Promoting uptake of HIV testing is recognized as a key priority in global HIV programming. In many countries, HIV prevention efforts are hindered by high levels of undiagnosed individuals and high levels of individuals diagnosed ‘late’ (defined as having a CD4 count of less than 350 cells per mm3 within 3 months of diagnosis and associated with significantly heightened levels of HIV-related morbidity and mortality) [1, 2]. The WHO and UNAIDS have endorsed a new global goal for 2020, specifically for 90 % of those with HIV to be diagnosed, 90 % of those diagnosed to receive ART and 90 % of those on ART to have a suppressed viral load. In order to achieve the first 90 % target around diagnosis, they have called for an expansion of existing HIV testing strategies, but also for the development and evaluation of new approaches, particularly community based approaches [3].

In the UK, as in much of Europe, African migrant communities are a priority population for HIV prevention efforts [4, 5]. Latest statistics estimate that 4.1 % of heterosexual black African men and 7.1 % of heterosexual black African women in the UK are HIV positive [5]. Of these, 38 % of men and 31 % of women are unaware of their diagnosis, and this figure is estimated to be even higher outside London (50 % of men and 41 % of women) [5]. These figures account for continuing high rates of late diagnosis within African communities. For example, in 2012 in the UK, 61 % of African women and 66 % of African men with HIV were diagnosed late [6]. A recent survey has estimated the annual HIV testing rate amongst African migrants in the UK to be 36.8 % [7]; however this number rises to 97 % amongst pregnant women attending ante-natal clinics [5].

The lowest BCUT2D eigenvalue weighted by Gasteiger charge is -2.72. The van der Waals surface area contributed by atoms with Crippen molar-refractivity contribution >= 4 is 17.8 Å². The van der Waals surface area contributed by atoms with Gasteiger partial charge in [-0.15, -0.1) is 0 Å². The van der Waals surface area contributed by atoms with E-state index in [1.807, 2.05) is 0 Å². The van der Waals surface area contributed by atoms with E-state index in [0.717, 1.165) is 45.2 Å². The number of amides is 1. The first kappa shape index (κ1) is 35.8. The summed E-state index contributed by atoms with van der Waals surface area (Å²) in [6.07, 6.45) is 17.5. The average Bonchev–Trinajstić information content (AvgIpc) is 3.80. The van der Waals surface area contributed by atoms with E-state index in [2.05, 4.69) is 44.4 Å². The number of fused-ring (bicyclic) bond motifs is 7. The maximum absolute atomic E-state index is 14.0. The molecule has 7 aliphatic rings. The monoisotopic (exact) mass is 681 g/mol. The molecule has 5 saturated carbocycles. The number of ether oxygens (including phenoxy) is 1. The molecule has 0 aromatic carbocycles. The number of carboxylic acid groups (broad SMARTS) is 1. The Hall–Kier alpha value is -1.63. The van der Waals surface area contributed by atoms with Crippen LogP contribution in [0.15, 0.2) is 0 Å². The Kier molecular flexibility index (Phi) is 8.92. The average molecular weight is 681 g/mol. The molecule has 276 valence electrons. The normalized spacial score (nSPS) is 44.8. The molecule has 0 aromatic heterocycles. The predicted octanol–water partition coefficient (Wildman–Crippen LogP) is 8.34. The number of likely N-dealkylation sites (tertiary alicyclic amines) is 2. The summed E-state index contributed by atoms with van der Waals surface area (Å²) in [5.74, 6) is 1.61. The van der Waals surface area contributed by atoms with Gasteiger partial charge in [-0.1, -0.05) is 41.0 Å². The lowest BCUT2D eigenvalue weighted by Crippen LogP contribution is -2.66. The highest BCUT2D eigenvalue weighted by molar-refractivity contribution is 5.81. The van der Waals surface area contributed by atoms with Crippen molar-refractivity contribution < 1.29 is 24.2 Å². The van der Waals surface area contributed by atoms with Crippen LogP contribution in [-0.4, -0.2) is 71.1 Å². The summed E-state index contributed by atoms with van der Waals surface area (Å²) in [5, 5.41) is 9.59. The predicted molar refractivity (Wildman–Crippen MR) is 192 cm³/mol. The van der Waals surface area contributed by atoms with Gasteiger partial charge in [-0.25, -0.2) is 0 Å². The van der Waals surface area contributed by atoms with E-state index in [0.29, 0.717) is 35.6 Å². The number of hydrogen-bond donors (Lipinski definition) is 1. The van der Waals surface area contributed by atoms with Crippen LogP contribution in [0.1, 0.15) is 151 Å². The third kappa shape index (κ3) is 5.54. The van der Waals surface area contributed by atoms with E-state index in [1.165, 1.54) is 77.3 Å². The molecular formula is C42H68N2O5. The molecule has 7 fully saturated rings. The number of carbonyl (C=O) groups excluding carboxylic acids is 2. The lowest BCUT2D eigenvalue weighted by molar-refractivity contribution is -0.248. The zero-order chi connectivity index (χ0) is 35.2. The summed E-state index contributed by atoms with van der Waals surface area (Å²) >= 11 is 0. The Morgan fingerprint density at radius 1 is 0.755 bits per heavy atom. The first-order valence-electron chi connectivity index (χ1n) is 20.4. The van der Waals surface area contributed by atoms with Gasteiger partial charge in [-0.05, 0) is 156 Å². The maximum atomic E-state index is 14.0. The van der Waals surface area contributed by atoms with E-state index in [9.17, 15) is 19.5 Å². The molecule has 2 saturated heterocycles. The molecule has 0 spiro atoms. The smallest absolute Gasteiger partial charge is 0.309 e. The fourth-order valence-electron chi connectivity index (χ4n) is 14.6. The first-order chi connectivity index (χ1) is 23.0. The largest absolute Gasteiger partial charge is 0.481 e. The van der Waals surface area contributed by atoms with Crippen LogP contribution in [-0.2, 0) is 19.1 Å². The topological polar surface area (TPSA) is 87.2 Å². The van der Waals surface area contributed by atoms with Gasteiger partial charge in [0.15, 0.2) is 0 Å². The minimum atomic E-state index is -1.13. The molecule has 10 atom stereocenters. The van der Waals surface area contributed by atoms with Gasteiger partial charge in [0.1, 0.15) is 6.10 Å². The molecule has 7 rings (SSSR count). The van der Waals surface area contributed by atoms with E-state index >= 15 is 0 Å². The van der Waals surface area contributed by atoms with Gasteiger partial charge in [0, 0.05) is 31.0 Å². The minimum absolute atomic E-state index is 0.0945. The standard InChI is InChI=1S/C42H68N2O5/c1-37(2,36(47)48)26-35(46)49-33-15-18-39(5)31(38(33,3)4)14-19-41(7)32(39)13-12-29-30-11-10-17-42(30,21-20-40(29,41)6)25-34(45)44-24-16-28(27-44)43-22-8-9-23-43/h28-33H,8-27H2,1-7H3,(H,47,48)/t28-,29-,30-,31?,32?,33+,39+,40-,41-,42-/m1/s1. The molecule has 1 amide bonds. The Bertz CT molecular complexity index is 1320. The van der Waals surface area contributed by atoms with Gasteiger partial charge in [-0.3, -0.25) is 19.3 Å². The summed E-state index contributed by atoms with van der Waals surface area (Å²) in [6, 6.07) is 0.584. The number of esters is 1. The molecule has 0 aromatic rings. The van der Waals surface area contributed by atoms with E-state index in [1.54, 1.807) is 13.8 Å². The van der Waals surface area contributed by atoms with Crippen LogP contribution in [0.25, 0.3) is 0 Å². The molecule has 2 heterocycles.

The UK Health Protection Agency (HPA) recently conducted a series of pilot projects to evaluate the feasibility of HIV testing in ‘non-traditional’ settings [8]. These showed that the highest positivity rates were reported in the community based projects, leading the HPA to conclude that “community based pilots, targeting most at risk populations, were shown to be highly acceptable and resulted in high numbers of individuals being newly diagnosed with HIV infection and transferred into care. Community HIV testing services need to be appropriately targeted and established with strong community representation” [8:1]. They suggested that more evidence was required regarding the most effective combination of strategies that community organizations should adopt to encourage testing.

One potential strategy for enhancing the effectiveness of community based HIV testing programmes may lie in the use of new technologies, such as mobile phones [9]. In practical terms, mHealth interventions can be inexpensive and wide-reaching in application, and have demonstrated potential for reaching large samples and accessing hard-to-reach groups [1015]. Much of the existing evidence on mHealth and HIV has examined the role of short message service (SMS) interventions in supporting HIV care once a diagnosis has been made (rather than to promote testing), for example, providing appointment reminders [16, 17], enhancing treatment adherence [1822] and promoting retention in care [2326]. Overall, there are strong indications that SMS/text messaging interventions can be effective [27], but the evidence remains somewhat mixed, with some studies reporting significant increases in adherence [18, 20, 28] and others reporting no benefit [2931]. There is still much to be learned about the structure, content, tone and frequency of messages and the mechanisms by which they influence outcomes [19, 32, 33].